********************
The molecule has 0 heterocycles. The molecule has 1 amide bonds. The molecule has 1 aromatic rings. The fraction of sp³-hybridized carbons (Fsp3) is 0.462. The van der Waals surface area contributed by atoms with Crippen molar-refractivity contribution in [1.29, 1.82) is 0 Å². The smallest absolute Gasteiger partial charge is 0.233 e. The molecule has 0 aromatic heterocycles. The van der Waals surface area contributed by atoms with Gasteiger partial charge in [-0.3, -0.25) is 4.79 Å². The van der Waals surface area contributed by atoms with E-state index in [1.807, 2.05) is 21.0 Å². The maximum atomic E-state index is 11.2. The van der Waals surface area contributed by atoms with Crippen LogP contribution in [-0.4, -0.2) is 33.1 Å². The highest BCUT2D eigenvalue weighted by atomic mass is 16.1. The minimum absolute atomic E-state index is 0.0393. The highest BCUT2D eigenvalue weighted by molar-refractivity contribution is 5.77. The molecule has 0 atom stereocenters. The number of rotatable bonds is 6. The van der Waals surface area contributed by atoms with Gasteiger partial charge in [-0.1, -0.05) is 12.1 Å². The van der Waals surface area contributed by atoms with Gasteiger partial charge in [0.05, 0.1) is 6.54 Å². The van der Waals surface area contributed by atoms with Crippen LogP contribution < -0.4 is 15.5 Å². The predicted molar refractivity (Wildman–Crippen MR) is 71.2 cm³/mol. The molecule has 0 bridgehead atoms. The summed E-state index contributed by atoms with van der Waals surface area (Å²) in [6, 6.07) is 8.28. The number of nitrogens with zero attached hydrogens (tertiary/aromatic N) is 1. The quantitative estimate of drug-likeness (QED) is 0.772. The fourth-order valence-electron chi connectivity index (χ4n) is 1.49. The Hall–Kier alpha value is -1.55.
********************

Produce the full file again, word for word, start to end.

The molecule has 0 heterocycles. The molecule has 1 amide bonds. The molecule has 1 aromatic rings. The fraction of sp³-hybridized carbons (Fsp3) is 0.462. The van der Waals surface area contributed by atoms with Crippen molar-refractivity contribution in [1.29, 1.82) is 0 Å². The smallest absolute Gasteiger partial charge is 0.233 e. The molecule has 0 aromatic heterocycles. The van der Waals surface area contributed by atoms with Gasteiger partial charge in [-0.3, -0.25) is 4.79 Å². The van der Waals surface area contributed by atoms with E-state index in [1.807, 2.05) is 21.0 Å². The maximum atomic E-state index is 11.2. The van der Waals surface area contributed by atoms with Crippen LogP contribution in [-0.4, -0.2) is 33.1 Å². The highest BCUT2D eigenvalue weighted by atomic mass is 16.1. The minimum absolute atomic E-state index is 0.0393. The highest BCUT2D eigenvalue weighted by molar-refractivity contribution is 5.77. The molecule has 0 atom stereocenters. The number of rotatable bonds is 6. The van der Waals surface area contributed by atoms with Gasteiger partial charge in [-0.1, -0.05) is 12.1 Å². The van der Waals surface area contributed by atoms with Gasteiger partial charge in [0.05, 0.1) is 6.54 Å². The van der Waals surface area contributed by atoms with Crippen LogP contribution < -0.4 is 15.5 Å². The predicted molar refractivity (Wildman–Crippen MR) is 71.2 cm³/mol. The molecule has 0 bridgehead atoms. The summed E-state index contributed by atoms with van der Waals surface area (Å²) in [6, 6.07) is 8.28. The number of nitrogens with zero attached hydrogens (tertiary/aromatic N) is 1. The quantitative estimate of drug-likeness (QED) is 0.772. The fourth-order valence-electron chi connectivity index (χ4n) is 1.49. The Hall–Kier alpha value is -1.55.